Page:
- The ICC supports House File 455, which would prohibit government from using hotels that do not receive training on the prevention of human trafficking. Catholic Charities of the Diocese of Des Moines provides this type of training in Southwest Iowa.
- House Study Bill 42 was amended in a positive way to get rid of a proposed one-week waiting period for unemployment benefits.
You can contact your lawmakers at any time on these or other bills at www.votervoice.net/icc/home or on the Votervoice app.
STAYING IN TOUCH WITH LAWMAKERS
The Iowa Catholic Conference held its annual breakfast for legislators on Feb. 19. Check out our Facebook page for some photos. The bishops had an opportunity to speak with legislators about such issues as support for public and private schools, voting rights for ex-offenders, and an amendment to clarify that our state Constitution does not contain a right to an abortion.
Earlier this month, the Consumer Financial Protection Bureau announced its plans to weaken crucial protections for payday loan customers.A proposed change would do away with the common-sense requirement, typical of other types of loans, that lenders should have to verify a borrower’s ability to repay a loan before issuing it.
The United States Conference of Catholic Bishops and Catholic Charities USA has signed on to a letter expressing concern about the revision of the 2017 rule. There are harmful consequences of unaffordable loans, such as defaulting on expenses or having to quickly re-borrow. On average, borrowers in Iowa take out more than twelve loans a year to repay the original loan.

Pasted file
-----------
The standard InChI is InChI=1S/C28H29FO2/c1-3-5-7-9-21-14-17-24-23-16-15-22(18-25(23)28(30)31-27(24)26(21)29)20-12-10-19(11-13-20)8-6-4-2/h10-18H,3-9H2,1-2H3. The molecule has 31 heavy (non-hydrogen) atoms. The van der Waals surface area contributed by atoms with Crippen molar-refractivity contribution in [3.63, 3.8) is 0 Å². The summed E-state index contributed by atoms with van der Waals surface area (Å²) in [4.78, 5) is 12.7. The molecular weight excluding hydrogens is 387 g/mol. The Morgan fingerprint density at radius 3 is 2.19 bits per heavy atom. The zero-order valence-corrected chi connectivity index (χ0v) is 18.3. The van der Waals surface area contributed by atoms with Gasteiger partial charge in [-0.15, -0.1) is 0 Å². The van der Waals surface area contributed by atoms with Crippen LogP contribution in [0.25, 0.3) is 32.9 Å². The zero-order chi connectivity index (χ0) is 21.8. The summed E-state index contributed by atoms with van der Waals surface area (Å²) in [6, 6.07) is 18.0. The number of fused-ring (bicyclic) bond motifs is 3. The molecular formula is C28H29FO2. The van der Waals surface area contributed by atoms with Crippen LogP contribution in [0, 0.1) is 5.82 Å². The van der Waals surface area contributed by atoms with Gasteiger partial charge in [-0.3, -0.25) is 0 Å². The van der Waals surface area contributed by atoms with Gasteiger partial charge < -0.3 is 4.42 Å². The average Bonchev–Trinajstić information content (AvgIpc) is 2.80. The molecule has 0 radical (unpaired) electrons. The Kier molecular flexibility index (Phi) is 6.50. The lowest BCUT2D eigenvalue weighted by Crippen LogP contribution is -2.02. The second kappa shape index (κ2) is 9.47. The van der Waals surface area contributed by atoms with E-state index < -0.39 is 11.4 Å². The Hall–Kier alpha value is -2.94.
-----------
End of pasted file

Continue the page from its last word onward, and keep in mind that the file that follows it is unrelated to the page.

The U.S. Senate has scheduled a vote on the Born-Alive Abortion Survivors Protection Act (S. 311)for Monday, Feb. 25. Even if you have already urged your senators to vote for the bill, please contact your senators again and urge them to be present for the vote and to vote for S. 311. Also, please urge your representative to co-sponsor the House version of the bill (H.R. 962) and sign the discharge petition when it becomes available in April. Go to https://www.votervoice.net/USCCB/Campaigns/63579/Respond for the alert.
ROME—Cardinal Daniel N. DiNardo, Archbishop of Galveston-Houston and President of the United States Conference of Catholic Bishops (USCCB), issued a statement on the final day of a four-day meeting attended by Presidents of Bishops’ Conferences from across the globe.
In part, the statement read:
“The Lord is near to all who call upon Him, to all who call upon Him in truth.” Psalm 145:18
“These have been challenging, fruitful days. The witness of survivors revealed for us, again, the deep wound in the Body of Christ. Listening to their testimonies transforms your heart. I saw that in the faces of my brother bishops. We owe survivors an unyielding vigilance that we may never fail them again.
How then to bind the wounds? Intensify the Dallas Charter. Pope Francis, whom I want to thank for this assembly, called us to ‘concrete and effective measures.’ A range of presenters from cardinals to other bishops to religious sisters to lay women spoke about a code of conduct for bishops, the need to establish specific protocols for handling accusations against bishops, user-friendly reporting mechanisms, and the essential role transparency must play in the healing process.
Achieving these goals will require the active involvement and collaboration of the laity … Enhanced by what I experienced here, we will prepare to advance proposals, in communion with the Holy See, in each of these areas so that my brother bishops can consider them at our June General Assembly.”
The full statement is available at http://www.usccb.org/news/2019/19-039.cfm.